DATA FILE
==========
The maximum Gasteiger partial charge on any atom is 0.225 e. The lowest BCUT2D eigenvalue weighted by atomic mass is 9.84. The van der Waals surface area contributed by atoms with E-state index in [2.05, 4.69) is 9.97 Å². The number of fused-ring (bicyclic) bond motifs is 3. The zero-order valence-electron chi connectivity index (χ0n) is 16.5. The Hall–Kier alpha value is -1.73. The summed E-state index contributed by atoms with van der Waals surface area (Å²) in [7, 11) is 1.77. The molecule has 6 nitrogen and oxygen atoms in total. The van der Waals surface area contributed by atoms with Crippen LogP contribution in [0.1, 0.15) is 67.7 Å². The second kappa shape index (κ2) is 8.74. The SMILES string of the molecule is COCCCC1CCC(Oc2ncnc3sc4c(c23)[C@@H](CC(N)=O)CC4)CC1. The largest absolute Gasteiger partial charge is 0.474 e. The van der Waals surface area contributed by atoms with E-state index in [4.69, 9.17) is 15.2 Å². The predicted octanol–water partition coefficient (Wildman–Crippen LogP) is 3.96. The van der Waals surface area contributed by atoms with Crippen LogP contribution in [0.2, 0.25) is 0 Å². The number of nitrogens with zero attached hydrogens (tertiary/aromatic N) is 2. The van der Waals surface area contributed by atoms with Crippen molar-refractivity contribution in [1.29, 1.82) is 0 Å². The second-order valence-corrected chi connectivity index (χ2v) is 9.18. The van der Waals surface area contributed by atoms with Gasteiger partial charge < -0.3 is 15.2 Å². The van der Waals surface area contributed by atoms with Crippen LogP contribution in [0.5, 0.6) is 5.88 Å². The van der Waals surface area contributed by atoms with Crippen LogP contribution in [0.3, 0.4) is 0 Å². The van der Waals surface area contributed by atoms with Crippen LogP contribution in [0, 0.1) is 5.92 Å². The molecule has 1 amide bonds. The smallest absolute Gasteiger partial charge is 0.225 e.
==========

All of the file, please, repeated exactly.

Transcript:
The maximum Gasteiger partial charge on any atom is 0.225 e. The lowest BCUT2D eigenvalue weighted by atomic mass is 9.84. The van der Waals surface area contributed by atoms with E-state index in [2.05, 4.69) is 9.97 Å². The number of fused-ring (bicyclic) bond motifs is 3. The zero-order valence-electron chi connectivity index (χ0n) is 16.5. The Hall–Kier alpha value is -1.73. The summed E-state index contributed by atoms with van der Waals surface area (Å²) in [7, 11) is 1.77. The molecule has 6 nitrogen and oxygen atoms in total. The van der Waals surface area contributed by atoms with Crippen LogP contribution in [0.1, 0.15) is 67.7 Å². The second kappa shape index (κ2) is 8.74. The SMILES string of the molecule is COCCCC1CCC(Oc2ncnc3sc4c(c23)[C@@H](CC(N)=O)CC4)CC1. The largest absolute Gasteiger partial charge is 0.474 e. The van der Waals surface area contributed by atoms with E-state index in [4.69, 9.17) is 15.2 Å². The predicted octanol–water partition coefficient (Wildman–Crippen LogP) is 3.96. The van der Waals surface area contributed by atoms with Crippen LogP contribution in [0.2, 0.25) is 0 Å². The number of nitrogens with zero attached hydrogens (tertiary/aromatic N) is 2. The van der Waals surface area contributed by atoms with Crippen molar-refractivity contribution in [1.29, 1.82) is 0 Å². The second-order valence-corrected chi connectivity index (χ2v) is 9.18. The van der Waals surface area contributed by atoms with Gasteiger partial charge < -0.3 is 15.2 Å². The van der Waals surface area contributed by atoms with Crippen LogP contribution in [0.5, 0.6) is 5.88 Å². The van der Waals surface area contributed by atoms with Crippen LogP contribution in [0.3, 0.4) is 0 Å². The van der Waals surface area contributed by atoms with Crippen LogP contribution in [0, 0.1) is 5.92 Å². The molecule has 1 amide bonds. The smallest absolute Gasteiger partial charge is 0.225 e.